DP World - the planet's third-largest port operator - denies workers’ rights being exploited
Dubai-based port operator DP World has defended its decision not to negotiate with a workers’ union over the London Gateway.
The world's third-largest port operator is facing international trade union action after officials from the International Transport Workers’ Federation (ITF) representing dock workers voted last week to organise a global campaign to pressure DP World to engage in negotiations over trade union rights in a number of countries.
A global day of action is being organised for September.
ITF claims DP World is “systematically attempting to undermine the wages and working conditions of workers all over the world by engaging in anti-union behaviour”.
It is calling on DP World to recognise legitimate unions and immediately begin negotiations for collective agreements at London Gateway, Chennai in India and all other DP World terminals.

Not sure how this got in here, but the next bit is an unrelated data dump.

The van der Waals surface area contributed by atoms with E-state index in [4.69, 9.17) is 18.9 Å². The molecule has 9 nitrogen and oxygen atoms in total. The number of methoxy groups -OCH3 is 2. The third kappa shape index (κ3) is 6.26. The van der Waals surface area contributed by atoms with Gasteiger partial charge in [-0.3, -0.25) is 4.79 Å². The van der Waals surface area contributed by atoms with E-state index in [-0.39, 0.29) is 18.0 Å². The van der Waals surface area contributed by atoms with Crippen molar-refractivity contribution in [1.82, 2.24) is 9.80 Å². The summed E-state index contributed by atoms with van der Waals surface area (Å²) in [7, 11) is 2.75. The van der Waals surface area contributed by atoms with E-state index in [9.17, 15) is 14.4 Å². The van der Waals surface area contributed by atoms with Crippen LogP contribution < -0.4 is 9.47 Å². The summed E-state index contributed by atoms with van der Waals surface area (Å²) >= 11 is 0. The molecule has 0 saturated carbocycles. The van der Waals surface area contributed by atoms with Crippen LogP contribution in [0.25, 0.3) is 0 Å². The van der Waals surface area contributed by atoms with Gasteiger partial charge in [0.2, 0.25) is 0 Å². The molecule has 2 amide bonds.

A DP World spokesperson denied workers’ rights were being exploited.
“We require our business units to fully respect the rights of our people, including their right to choose whether to join a union or to adopt collective bargaining,” the spokesperson said in a statement to Arabian Business.
“None would pre-empt that right by entering into any sort of unilateral agreement with a union, which is what Unite is demanding at London Gateway.”
ITF alleges DP World is refusing to enter into meaningful negotiations with local dockers’ union Unite, and will not sign a collective agreement to cover new workers being hired at its London Gateway Terminal.
“What we’re seeing at London Gateway is a rejection of the worker’s choice,” Steve Biggs, from Unite, said last week.
“This is not the way we expect, or can allow, an employer to behave in the 21st century.”
DP World manages ports in places including Dubai’s Jebel Ali, London, Brisbane, Peru and India.
Brisbane workers claim they are dealing with issues of representation, job losses, contracting out, casualisation and a possible cut in working conditions.
In Chennai, ITF claims DP World refuses to recognise Madras Port Trust Employees’ Union, the official union representing workers, while promoting a “yellow union” entirely controlled by the management of Chennai Container Terminal Ltd, which is owned by DP World.
Also in India, DP World is accused of denying workers at the International Container Transhipment Terminal in Cochin the right of freedom of association.